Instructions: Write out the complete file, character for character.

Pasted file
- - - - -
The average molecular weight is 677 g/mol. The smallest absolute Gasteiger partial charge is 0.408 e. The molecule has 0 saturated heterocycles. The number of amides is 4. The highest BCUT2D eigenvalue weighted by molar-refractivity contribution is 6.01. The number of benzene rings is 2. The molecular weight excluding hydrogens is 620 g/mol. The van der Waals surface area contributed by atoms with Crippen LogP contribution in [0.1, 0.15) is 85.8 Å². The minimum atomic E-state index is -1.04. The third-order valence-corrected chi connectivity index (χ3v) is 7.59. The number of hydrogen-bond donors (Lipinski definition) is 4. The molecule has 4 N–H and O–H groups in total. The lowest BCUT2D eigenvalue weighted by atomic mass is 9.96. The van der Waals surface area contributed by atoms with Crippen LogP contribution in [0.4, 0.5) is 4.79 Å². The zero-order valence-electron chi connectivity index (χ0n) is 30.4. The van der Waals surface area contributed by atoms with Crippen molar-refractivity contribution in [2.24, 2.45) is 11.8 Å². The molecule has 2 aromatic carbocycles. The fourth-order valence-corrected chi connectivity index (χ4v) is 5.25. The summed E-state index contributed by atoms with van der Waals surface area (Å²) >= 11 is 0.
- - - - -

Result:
The average molecular weight is 677 g/mol. The smallest absolute Gasteiger partial charge is 0.408 e. The molecule has 0 saturated heterocycles. The number of amides is 4. The highest BCUT2D eigenvalue weighted by molar-refractivity contribution is 6.01. The number of benzene rings is 2. The molecular weight excluding hydrogens is 620 g/mol. The van der Waals surface area contributed by atoms with Crippen LogP contribution in [0.1, 0.15) is 85.8 Å². The minimum atomic E-state index is -1.04. The third-order valence-corrected chi connectivity index (χ3v) is 7.59. The number of hydrogen-bond donors (Lipinski definition) is 4. The molecule has 4 N–H and O–H groups in total. The lowest BCUT2D eigenvalue weighted by atomic mass is 9.96. The van der Waals surface area contributed by atoms with Crippen LogP contribution in [0.4, 0.5) is 4.79 Å². The zero-order valence-electron chi connectivity index (χ0n) is 30.4. The van der Waals surface area contributed by atoms with Crippen molar-refractivity contribution in [2.24, 2.45) is 11.8 Å². The molecule has 2 aromatic carbocycles. The fourth-order valence-corrected chi connectivity index (χ4v) is 5.25. The summed E-state index contributed by atoms with van der Waals surface area (Å²) >= 11 is 0.